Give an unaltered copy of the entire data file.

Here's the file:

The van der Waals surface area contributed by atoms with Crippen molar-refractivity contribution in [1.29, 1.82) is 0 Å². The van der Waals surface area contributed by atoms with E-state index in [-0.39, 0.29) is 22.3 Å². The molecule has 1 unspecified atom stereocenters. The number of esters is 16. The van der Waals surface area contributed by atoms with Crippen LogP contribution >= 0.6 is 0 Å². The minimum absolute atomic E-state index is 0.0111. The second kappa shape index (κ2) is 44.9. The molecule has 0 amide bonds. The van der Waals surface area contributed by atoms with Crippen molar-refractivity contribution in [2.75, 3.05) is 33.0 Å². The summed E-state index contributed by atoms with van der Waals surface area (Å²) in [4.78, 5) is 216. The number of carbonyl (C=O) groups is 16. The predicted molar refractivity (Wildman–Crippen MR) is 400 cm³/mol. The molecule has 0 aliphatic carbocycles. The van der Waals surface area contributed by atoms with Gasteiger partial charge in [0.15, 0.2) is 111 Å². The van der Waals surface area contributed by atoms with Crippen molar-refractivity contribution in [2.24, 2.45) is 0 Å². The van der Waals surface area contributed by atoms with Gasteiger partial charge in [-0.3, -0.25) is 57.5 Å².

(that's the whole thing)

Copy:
The van der Waals surface area contributed by atoms with Crippen molar-refractivity contribution in [1.29, 1.82) is 0 Å². The van der Waals surface area contributed by atoms with E-state index in [-0.39, 0.29) is 22.3 Å². The molecule has 1 unspecified atom stereocenters. The number of esters is 16. The van der Waals surface area contributed by atoms with Crippen LogP contribution >= 0.6 is 0 Å². The minimum absolute atomic E-state index is 0.0111. The second kappa shape index (κ2) is 44.9. The molecule has 0 amide bonds. The van der Waals surface area contributed by atoms with Crippen molar-refractivity contribution in [2.75, 3.05) is 33.0 Å². The summed E-state index contributed by atoms with van der Waals surface area (Å²) in [4.78, 5) is 216. The number of carbonyl (C=O) groups is 16. The predicted molar refractivity (Wildman–Crippen MR) is 400 cm³/mol. The molecule has 0 aliphatic carbocycles. The van der Waals surface area contributed by atoms with Gasteiger partial charge in [0.15, 0.2) is 111 Å². The van der Waals surface area contributed by atoms with Crippen molar-refractivity contribution in [2.24, 2.45) is 0 Å². The van der Waals surface area contributed by atoms with Gasteiger partial charge in [-0.3, -0.25) is 57.5 Å².